Budding Patriot program yields national champApril 20, 2017
By MICHAEL HUGHES
The Patriot Wrestling Club at Heritage Hills had already taken monumental strides coming into its recent season. Back when Grant Coleman founded the club for youth wrestlers to learn the sport before high school, he was coaching 13 kids in an extra room at the Spikes Center, an old elementary school that was turned into an indoor baseball facility.
There was an extra classroom that hadn’t been renovated for baseball, so that became the first home of the Patriot Wrestling Club in 2011. At the end of the first year, there were seven wrestlers willing to stick around, and one of those was Coleman’s son. Little by little, the numbers started to rise. Coleman credits that surge to Heritage Hills High School for allowing the club to move into the same wrestling room as the high school team, and Jon Goldsberry, who joined as an assistant coach in 2013.
“He really helped get a bunch of kids in there and it kept growing and growing,” Coleman said of Goldsberry, a Heritage Hills graduate and former high school wrestler who played football at Purdue before a brief NFL career. “We’ve been doing it for six years, I think, and we’ve got about 55 kids now.”
That led up to April 3, when Jett Goldsberry, Jon’s son, captured a national championship and Hayden Smith finished fifth out of nine wrestlers at the USA Wrestling Nationals in Cedar Falls, Iowa, while representing Patriot Wrestling Club. Both are third-graders at David Turnham Educational Center. Goldsberry won the title in the 87-pound weight class that featured 10 wrestlers at the national tournament. He also took first among 27 competitors at the Indiana State Wrestling Association State Finals on March 12.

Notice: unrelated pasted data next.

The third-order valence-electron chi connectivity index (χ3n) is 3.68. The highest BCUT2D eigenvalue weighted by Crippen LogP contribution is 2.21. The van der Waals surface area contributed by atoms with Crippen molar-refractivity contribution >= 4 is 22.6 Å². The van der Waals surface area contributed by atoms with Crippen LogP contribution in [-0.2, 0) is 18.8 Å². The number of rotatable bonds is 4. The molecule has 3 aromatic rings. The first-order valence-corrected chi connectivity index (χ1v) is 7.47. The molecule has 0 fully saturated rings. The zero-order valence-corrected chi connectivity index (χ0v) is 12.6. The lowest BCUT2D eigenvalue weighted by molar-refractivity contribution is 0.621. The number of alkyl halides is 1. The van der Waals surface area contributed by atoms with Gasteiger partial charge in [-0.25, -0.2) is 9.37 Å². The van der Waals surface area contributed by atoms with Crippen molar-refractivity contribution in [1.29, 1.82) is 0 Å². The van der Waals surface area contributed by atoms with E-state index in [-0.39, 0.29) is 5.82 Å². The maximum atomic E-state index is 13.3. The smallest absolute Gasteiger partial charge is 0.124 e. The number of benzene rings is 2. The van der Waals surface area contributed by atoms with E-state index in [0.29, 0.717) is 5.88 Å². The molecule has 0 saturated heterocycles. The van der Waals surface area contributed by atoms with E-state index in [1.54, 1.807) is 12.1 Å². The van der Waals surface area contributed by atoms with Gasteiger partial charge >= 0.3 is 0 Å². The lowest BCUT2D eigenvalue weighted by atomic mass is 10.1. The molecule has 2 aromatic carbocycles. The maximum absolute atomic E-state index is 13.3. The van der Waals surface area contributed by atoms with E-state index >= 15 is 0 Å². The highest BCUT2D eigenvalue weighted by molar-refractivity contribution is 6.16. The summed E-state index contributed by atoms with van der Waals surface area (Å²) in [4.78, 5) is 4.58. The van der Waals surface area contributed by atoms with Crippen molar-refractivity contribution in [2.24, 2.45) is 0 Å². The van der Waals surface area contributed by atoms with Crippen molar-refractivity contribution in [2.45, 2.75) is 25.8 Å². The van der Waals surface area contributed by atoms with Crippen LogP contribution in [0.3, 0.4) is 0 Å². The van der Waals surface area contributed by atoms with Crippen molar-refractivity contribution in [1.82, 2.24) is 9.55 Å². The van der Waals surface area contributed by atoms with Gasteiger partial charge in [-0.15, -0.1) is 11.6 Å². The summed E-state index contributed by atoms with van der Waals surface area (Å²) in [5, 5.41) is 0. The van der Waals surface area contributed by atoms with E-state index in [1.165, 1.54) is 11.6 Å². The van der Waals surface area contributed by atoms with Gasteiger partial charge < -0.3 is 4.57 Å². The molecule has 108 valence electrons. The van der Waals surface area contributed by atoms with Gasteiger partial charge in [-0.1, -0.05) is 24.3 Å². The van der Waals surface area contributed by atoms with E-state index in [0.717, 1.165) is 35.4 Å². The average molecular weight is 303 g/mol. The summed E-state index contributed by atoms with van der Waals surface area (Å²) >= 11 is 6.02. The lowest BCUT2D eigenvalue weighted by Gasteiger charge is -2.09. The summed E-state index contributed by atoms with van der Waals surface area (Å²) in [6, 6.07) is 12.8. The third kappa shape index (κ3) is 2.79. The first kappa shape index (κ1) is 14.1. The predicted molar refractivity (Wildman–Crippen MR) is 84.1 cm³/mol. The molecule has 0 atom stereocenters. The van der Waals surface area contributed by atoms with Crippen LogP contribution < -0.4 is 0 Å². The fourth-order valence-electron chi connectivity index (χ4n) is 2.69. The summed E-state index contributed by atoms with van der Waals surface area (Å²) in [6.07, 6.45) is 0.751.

Before the Patriot Wrestling club reached that point, the numbers and ability of wrestlers have increased in step with each other, said Jon Goldsberry, who also said he hopes the most recent success leads to another surge of new members.
Coleman first founded the club to find a place for his son to wrestle year-round that was closer to home. Before, he was a member of the Southridge Wrestling Club, but there was no option in Spencer County. The club serves wrestlers in kindergarten through sixth grade, but used to have members in the seventh and eighth grade. Coleman said he’s hoping to revive that part of the club soon.
This was the first year of the smaller age range, since the Southern Indiana Elementary Conference discontinued competition for the seventh- and eighth-grade age groups.
Currently, the club schedule runs from November to the start of February, the start of the elementary and junior high seasons. Coleman said he’s considering creating his own schedule for seventh and eighth graders, to continue to allow a competitive home for wrestlers before they reach high school.
“They’re kind of on a path and I hope they stick with it,” Goldsberry said.
Current members of the Patriot Wrestling Club do have a blueprint to follow in that regard. Alumni who are wrestling for the high school team include Sam Scott, a semistate qualifier as a freshman this year, as well as Wyatt Keller, Phoenix Rodgers and Mason Ayer.
Considering the recent success of the club, the pipeline from Patriot Wrestling Club to Heritage Hills appears to be running stronger than ever.
“To have a kid do that well in the national tournament is just unbelievable,” Coleman said. “I wouldn’t have ever even thought about that. That’s great.”
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